I came across an interview with Peter Gomes, while I was catching up on my periodical reading on a plane this week. It’s from the Winter 2009 Harvard Divinity Bulletin. Gomes is a professor at Harvard and minister of Harvard Memorial Church. He makes some fascinating comments about preaching. He suggests that preachers too often back off: “There’s a culture of caution that the church is built on that most preachers are unwilling to challenge…once the preachers discover what the task is, they back off….You don’t want to bite the hand that feeds you. So the result is, you don’t feed them very much. It’s almost a deal — ‘If you don’t disturb us, we won’t disturb you.’ But preaching is essentially a disturbing act. It offers something that is not there. It criticizes something that is there. And it is based on something that is yet to come. Preachers are basically unwilling to make that kind of statement to people whom they either love or fear, and in some cases both.”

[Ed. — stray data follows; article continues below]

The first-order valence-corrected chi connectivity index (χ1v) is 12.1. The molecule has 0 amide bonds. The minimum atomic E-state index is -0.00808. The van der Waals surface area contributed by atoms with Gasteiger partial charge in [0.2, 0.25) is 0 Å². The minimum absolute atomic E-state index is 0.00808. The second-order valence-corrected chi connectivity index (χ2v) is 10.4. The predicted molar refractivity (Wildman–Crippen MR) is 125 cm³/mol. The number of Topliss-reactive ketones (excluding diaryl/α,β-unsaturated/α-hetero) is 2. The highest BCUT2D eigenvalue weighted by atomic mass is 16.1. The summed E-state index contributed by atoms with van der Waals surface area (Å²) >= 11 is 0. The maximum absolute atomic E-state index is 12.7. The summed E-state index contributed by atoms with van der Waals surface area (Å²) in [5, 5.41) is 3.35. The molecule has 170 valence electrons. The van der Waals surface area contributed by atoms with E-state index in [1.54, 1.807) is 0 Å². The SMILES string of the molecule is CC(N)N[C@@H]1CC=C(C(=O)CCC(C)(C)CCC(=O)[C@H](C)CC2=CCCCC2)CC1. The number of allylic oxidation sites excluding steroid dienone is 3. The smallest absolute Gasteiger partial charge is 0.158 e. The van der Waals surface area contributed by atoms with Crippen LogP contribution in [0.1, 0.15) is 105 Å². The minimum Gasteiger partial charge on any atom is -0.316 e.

Gomes offers a different perspective from Meg Hess’ comments (see my post of April 24) on dealing with difficult issues in preaching. I think the problem with preaching that aims to disturb is that the preacher often delivers the message anxiously and willfully, which makes it much harder for people to hear and formulate their own thoughts. Courageous preaching is important, but we need to find our own clarity and calm as we deliver those messages.
What are your thoughts on the disturbing nature of preaching? Have you heard a disturbing sermon? Delivered one? Thinking about delivering one?
2 replies on “Is Preaching Disturbing?“
Thanks, Jason. Perhaps one approach is to be honest about the way these texts disturb us, too.
Rev Jason Gamble
I’ve always tried to stay closely to the Biblical passage in preaching, exegeting not eisegeting. So if the passage says ‘forgive 7 times 77’ the message is about extreme forgiveness. If the passage deals with eternal damnation as the result of a callous neglect of the poor in one’s earthly lifetime, ie Luke’s parable of Lazarus the beggar and the Rich Man, then that is what I try to preach. Disturbed people sometimes leave our congregations, that’s just inevitable.
A professor from Princeton told me that if some people were not leaving our congregations then we must be spending too much time trying to make them all happy (keeping them from being disturbed).